84 *t. An article by Maeda et al. reported results of impedence analysis in an article titled An Automated System for Measuring Elastic Properties by the Piezoelectric Resonance Method and its Applications to Elastic Phase Transisitions , Japanese J. of App. Phys. vol. 30, No. 9B, (Sep. 1991).
85tt. An article by Lo et al., titled "Metal-Oxide-Semiconductor Characteristics of Chemical Vapor Deposited Ta205 Films", App. Phys. Lett., V 60, No. 26., (1992).
86 *tt. An article by Lo et al., titled Metal Oxide Semiconductor Characteristics of Chemical Vapor Deposited Ta205 Films , App. Phys. Lett., V 60, No. 26., (1992).
87u. An article by Nakagawa and Gomi in an article titled "New Piezoelectric Ta205 Thin Films", Appl. Phys. Lett. 46, 139, (Jan. 1985).
88 *u. An article by Nakagawa and Gomi in an article titled New Piezoelectric Ta205 Thin Films , Appl. Phys. Lett. 46, 139, (Jan. 1985).
89uu. An article by Zhang et al., titled "Analysis of Ta205-Ta Interface", Vacuum, vol. 41, No. 7-9, (1990).
90 *uu. An article by Zhang et al., titled Analysis of Ta205 Ta Interface , Vacuum, vol. 41, No. 7 9, (1990).
91v. An article by the inventors of the present invention, which was published after ther priority date of this Patent Disclosure, is titled "A Study of Piezoelectric Orthorhombic Ta205", and appeared in the J. Mater. Res., vol. 13, No. 2, Feb. 1998.
92 *v. An article by the inventors of the present invention, which was published after ther priority date of this Patent Disclosure, is titled A Study of Piezoelectric Orthorhombic Ta205 , and appeared in the J. Mater. Res., vol. 13, No. 2, Feb. 1998.
93vv. An article by Malherbe et al., titled "Preferential Sputtering of Oxides: A Comparison of Model Predictions With Experimental Data", App. Surface Sci., 27, (1986).
94 *vv. An article by Malherbe et al., titled Preferential Sputtering of Oxides: A Comparison of Model Predictions With Experimental Data , App. Surface Sci., 27, (1986).
95w. "Refractory Materials", Section titled "High Temperature Oxides, Part II, Oxides of Rare Earths, Titanium, Zirconium, Hafnium, Niobium and Tantalum", Edited by Alper, Academic Press, (1970).
96 *w. Refractory Materials , Section titled High Temperature Oxides, Part II, Oxides of Rare Earths, Titanium, Zirconium, Hafnium, Niobium and Tantalum , Edited by Alper, Academic Press, (1970).
97ww. An article by Montero et al., titled "Space Charge and Electret Behaviour in Anodic Ta205 Films", Thin Solid Films, 167, (1988).
98 *ww. An article by Montero et al., titled Space Charge and Electret Behaviour in Anodic Ta205 Films , Thin Solid Films, 167, (1988).
99x. An article by Lee et al. titled "Nondescructive and Quantative Depth profiling Analysis of Ion Bombarded Ta205 Surfaces by Medium Energy Ion Scattering Spectroscopy", Vac. Sci. Technol. A vol. 13, No. 3 (1995).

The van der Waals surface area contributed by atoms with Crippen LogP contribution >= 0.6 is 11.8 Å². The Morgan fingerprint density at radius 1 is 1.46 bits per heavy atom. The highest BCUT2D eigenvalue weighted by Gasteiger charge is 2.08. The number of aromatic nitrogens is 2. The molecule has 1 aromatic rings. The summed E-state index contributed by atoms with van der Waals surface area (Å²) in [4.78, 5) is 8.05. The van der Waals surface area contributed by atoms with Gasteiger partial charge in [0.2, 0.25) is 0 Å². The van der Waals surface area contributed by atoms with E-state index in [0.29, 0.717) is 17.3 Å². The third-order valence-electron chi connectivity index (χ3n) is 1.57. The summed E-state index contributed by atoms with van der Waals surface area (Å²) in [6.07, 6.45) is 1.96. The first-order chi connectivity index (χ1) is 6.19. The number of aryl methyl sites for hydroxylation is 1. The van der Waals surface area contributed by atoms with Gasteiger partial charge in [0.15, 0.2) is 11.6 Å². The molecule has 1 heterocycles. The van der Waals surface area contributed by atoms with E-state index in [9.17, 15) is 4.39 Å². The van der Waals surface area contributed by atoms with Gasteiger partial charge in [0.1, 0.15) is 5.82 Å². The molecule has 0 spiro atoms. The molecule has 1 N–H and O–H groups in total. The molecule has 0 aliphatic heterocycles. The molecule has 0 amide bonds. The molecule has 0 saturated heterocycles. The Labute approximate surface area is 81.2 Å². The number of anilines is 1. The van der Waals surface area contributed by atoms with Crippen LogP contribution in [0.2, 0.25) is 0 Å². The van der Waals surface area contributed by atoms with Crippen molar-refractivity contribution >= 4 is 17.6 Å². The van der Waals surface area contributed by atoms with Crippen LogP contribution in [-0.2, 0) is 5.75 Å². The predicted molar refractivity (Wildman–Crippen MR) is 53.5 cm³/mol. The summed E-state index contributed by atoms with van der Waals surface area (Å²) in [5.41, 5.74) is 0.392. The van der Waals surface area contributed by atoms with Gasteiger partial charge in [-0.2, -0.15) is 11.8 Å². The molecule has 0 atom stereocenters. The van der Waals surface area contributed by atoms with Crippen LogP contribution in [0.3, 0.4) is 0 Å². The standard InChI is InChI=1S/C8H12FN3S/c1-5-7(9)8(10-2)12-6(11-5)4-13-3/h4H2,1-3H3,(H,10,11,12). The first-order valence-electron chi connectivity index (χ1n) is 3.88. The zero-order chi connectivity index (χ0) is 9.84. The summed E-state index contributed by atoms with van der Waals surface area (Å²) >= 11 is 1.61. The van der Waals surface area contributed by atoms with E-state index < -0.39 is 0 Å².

100 *x. An article by Lee et al. titled Nondescructive and Quantative Depth profiling Analysis of Ion Bombarded Ta205 Surfaces by Medium Energy Ion Scattering Spectroscopy , Vac. Sci. Technol. A vol. 13, No. 3 (1995).
101xx. An article by Moon et al., titled "Sputter Depth Profiling Analysis of Ta205 on Si Without Prefernetial Sputtering by Energetic Oxygen Beams", App. Phys. Lett. 62, (24) (Jun. 1993).
102 *xx. An article by Moon et al., titled Sputter Depth Profiling Analysis of Ta205 on Si Without Prefernetial Sputtering by Energetic Oxygen Beams , App. Phys. Lett. 62, (24) (Jun. 1993).
103y. An article by Roberts et al., titled "Selective Studies of Crystalline Ta205 Films", J. of Electrochemical Soc., vol. 133, No. 7, (Jul. 1986).
104 *y. An article by Roberts et al., titled Selective Studies of Crystalline Ta205 Films , J. of Electrochemical Soc., vol. 133, No. 7, (Jul. 1986).
105yy. An article by Murawala et al., titled "Liquid Source CVD Using Penta Ethoxy Tantalum Source", Jap. J. of vol. 32 (1995).
106 *yy. An article by Murawala et al., titled Liquid Source CVD Using Penta Ethoxy Tantalum Source , Jap. J. of vol. 32 (1995).
107z. An article by Roth et al., titled "Effect of Oxide Additions on Polymorphism of Tantalum Pentoxide. IV The System of Ta205-Ta2W08", J. Solid State Chem., 2 (1970).
108 *z. An article by Roth et al., titled Effect of Oxide Additions on Polymorphism of Tantalum Pentoxide. IV The System of Ta205 Ta2W08 , J. Solid State Chem., 2 (1970).
109zz. An article by Murti et al., titled "Structural and Compositional Changes in Ion-Bombarded Ta205", Surface Sci., 81, (1979).
110 *zz. An article by Murti et al., titled Structural and Compositional Changes in Ion Bombarded Ta205 , Surface Sci., 81, (1979).
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Classifications
U.S. Classification310/311
International ClassificationH01L41/047, H01L41/18
Cooperative ClassificationH01L41/047, H01L41/18
European ClassificationH01L41/18, H01L41/047